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Tim Leech

Excellent post. Some very good sleuthing work evident here. There is so much about Mrs. Eddy's early life that we just haven't yet located good evidence for one way or another. As more an more historical material becomes available on-line who knows what might crop up.

Craig Beardsley

Thanks so much for the excerpt and a promise of fine work to come. A quick look at sources that readily come to mind--and I can only find one title from Robinson (Biographical Sketch) and one from Jones (Language of Color)--leads me to again ask if you'll share your research work with us. I suppose the Jones findings come from a local source in the Wilmington area and the Robinson from New Hampshire, perhaps the Historical Society or State Library in Concord?


Thanks for the comments. The E.E. Jones document exists in a couple of versions. There is a version at the New Hanover County Library in Wilmington. There is also a version that exists at the Mary Baker Eddy Library.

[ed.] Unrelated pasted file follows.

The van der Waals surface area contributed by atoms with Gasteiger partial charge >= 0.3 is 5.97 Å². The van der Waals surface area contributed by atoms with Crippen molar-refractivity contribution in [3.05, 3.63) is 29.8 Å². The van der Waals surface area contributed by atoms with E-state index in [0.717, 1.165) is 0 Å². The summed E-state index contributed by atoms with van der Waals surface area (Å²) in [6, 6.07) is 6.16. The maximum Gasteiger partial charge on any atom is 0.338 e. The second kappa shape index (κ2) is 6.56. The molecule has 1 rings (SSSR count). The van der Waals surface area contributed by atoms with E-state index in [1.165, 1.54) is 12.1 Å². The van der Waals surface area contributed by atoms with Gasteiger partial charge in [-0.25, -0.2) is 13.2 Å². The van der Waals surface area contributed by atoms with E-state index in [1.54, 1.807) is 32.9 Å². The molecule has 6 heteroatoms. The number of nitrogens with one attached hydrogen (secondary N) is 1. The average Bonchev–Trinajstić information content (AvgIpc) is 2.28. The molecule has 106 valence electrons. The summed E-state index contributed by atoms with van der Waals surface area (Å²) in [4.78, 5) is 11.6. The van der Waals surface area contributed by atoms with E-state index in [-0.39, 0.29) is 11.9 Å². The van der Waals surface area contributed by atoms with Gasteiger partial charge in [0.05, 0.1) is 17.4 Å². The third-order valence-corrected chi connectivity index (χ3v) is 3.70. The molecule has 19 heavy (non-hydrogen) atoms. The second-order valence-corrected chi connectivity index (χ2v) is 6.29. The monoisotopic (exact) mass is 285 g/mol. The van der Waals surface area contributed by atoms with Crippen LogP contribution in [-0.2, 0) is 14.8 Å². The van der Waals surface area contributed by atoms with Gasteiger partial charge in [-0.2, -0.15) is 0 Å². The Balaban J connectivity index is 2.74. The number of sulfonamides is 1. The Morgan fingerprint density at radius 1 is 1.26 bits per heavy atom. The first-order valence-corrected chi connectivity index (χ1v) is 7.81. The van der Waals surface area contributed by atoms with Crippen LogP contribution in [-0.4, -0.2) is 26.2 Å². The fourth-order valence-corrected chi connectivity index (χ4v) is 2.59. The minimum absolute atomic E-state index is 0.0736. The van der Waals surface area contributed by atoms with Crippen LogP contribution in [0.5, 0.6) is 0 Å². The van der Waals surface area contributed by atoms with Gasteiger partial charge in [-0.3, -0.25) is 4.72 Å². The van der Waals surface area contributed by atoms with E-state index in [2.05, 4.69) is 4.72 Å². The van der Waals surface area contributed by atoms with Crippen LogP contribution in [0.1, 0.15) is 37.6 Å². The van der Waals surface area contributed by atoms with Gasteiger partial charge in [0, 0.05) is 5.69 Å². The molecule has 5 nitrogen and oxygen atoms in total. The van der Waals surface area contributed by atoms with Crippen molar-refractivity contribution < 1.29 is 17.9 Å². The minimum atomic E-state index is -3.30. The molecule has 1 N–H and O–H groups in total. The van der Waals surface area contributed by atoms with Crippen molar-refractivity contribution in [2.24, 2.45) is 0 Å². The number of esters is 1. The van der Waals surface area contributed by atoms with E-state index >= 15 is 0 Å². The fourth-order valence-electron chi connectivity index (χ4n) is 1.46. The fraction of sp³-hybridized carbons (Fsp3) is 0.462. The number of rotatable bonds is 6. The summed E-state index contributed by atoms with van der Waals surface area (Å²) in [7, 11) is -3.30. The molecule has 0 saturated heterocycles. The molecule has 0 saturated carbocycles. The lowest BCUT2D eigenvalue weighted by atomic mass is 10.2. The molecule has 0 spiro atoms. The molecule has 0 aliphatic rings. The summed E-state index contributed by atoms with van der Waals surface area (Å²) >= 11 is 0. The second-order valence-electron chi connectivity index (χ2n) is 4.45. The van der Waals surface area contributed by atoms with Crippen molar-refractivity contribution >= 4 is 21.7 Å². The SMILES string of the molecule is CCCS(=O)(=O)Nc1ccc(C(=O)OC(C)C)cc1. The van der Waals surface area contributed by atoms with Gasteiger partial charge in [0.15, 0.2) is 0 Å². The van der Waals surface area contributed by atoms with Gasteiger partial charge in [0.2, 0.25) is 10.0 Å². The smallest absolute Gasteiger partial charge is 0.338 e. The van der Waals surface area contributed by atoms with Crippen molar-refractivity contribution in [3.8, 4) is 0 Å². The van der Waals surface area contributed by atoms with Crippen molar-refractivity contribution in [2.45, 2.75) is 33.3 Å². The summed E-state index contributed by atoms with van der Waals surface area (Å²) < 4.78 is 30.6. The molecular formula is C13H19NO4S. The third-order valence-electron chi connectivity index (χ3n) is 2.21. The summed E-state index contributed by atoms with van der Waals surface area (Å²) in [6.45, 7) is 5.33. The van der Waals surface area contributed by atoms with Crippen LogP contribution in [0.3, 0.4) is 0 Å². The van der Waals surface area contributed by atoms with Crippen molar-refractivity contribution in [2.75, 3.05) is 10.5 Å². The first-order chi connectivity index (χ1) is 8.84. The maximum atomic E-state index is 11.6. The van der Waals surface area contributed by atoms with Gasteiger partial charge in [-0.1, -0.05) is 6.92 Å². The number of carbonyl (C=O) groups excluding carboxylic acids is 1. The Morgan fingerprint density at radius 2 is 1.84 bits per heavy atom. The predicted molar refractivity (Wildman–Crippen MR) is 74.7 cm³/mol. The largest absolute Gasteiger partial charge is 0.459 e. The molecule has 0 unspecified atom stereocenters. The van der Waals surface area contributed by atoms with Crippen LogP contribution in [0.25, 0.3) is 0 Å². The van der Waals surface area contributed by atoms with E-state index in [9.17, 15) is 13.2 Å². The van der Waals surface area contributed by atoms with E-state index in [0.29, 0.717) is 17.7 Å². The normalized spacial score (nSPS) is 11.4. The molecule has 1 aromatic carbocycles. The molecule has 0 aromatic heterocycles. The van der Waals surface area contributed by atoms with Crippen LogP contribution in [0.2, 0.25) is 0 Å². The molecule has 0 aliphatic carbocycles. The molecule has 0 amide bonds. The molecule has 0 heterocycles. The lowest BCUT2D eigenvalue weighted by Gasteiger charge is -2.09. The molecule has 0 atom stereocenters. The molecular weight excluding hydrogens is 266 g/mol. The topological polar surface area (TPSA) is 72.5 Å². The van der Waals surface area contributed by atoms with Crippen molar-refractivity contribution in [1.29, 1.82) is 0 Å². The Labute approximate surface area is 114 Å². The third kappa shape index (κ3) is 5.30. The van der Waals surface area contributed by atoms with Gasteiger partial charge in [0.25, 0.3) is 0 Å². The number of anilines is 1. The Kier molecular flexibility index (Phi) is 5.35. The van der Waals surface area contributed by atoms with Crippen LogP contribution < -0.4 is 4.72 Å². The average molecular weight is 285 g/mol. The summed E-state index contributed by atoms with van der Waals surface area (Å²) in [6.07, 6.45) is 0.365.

At the New Hampshire Historical Society is a version of the interview with the Henry Robinson. It is typewritten with Mrs. Eddy's handwriting on it. Based on the internal comments in the interview, I would date it at 1894.


Hello, all. Additional research in the microfilm of the early North Carolina newspapers yielded a better copy of the article in the Chronicle about the correspondent to the Messenger. The actual pseudonym was "Laicus." I have made that change above so that now it reads correctly. In the newspapers I also discovered some references to what appear to be George Glover's commercial vessels traveling to Wilmington and then on to CUBA ( and maybe Haiti) in January 1844, which is earlier than is normally suspected. A review of the Chronicle and later cross town Journal for periods before and after Mrs. Eddy was in the area (including a newspaper in Fayetteville) did not turn up any other references to Laicus.

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